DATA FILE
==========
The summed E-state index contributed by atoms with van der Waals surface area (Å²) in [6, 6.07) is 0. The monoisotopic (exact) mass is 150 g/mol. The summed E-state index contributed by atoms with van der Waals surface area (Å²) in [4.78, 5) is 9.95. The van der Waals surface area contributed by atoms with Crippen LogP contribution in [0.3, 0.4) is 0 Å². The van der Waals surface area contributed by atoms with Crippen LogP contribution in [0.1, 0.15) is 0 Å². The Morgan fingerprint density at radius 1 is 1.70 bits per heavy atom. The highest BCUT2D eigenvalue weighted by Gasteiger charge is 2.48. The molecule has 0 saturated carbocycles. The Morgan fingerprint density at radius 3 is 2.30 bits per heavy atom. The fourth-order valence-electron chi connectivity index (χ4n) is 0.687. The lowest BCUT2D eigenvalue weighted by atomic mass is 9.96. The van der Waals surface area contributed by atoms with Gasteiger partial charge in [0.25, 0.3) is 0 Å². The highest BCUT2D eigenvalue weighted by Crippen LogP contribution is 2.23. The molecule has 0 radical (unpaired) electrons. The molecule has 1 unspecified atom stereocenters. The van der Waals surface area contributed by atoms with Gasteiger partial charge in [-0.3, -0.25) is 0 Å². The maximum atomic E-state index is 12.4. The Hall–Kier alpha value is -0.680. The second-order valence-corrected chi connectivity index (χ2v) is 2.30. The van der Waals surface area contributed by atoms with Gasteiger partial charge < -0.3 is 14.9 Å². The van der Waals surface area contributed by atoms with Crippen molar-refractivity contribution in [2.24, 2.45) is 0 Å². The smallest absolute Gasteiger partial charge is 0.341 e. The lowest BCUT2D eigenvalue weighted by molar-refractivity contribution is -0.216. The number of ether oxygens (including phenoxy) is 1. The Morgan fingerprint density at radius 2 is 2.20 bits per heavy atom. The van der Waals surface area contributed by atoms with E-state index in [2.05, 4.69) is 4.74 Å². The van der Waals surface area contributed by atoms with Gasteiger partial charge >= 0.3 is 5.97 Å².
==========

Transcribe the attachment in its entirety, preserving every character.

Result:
The summed E-state index contributed by atoms with van der Waals surface area (Å²) in [6, 6.07) is 0. The monoisotopic (exact) mass is 150 g/mol. The summed E-state index contributed by atoms with van der Waals surface area (Å²) in [4.78, 5) is 9.95. The van der Waals surface area contributed by atoms with Crippen LogP contribution in [0.3, 0.4) is 0 Å². The van der Waals surface area contributed by atoms with Crippen LogP contribution in [0.1, 0.15) is 0 Å². The Morgan fingerprint density at radius 1 is 1.70 bits per heavy atom. The highest BCUT2D eigenvalue weighted by Gasteiger charge is 2.48. The molecule has 0 saturated carbocycles. The Morgan fingerprint density at radius 3 is 2.30 bits per heavy atom. The fourth-order valence-electron chi connectivity index (χ4n) is 0.687. The lowest BCUT2D eigenvalue weighted by atomic mass is 9.96. The van der Waals surface area contributed by atoms with Gasteiger partial charge in [0.25, 0.3) is 0 Å². The highest BCUT2D eigenvalue weighted by Crippen LogP contribution is 2.23. The molecule has 0 radical (unpaired) electrons. The molecule has 1 unspecified atom stereocenters. The van der Waals surface area contributed by atoms with Gasteiger partial charge in [-0.3, -0.25) is 0 Å². The maximum atomic E-state index is 12.4. The Hall–Kier alpha value is -0.680. The second-order valence-corrected chi connectivity index (χ2v) is 2.30. The van der Waals surface area contributed by atoms with Gasteiger partial charge < -0.3 is 14.9 Å². The van der Waals surface area contributed by atoms with Crippen molar-refractivity contribution in [2.24, 2.45) is 0 Å². The smallest absolute Gasteiger partial charge is 0.341 e. The lowest BCUT2D eigenvalue weighted by molar-refractivity contribution is -0.216. The number of ether oxygens (including phenoxy) is 1. The Morgan fingerprint density at radius 2 is 2.20 bits per heavy atom. The van der Waals surface area contributed by atoms with E-state index in [2.05, 4.69) is 4.74 Å². The van der Waals surface area contributed by atoms with Gasteiger partial charge >= 0.3 is 5.97 Å².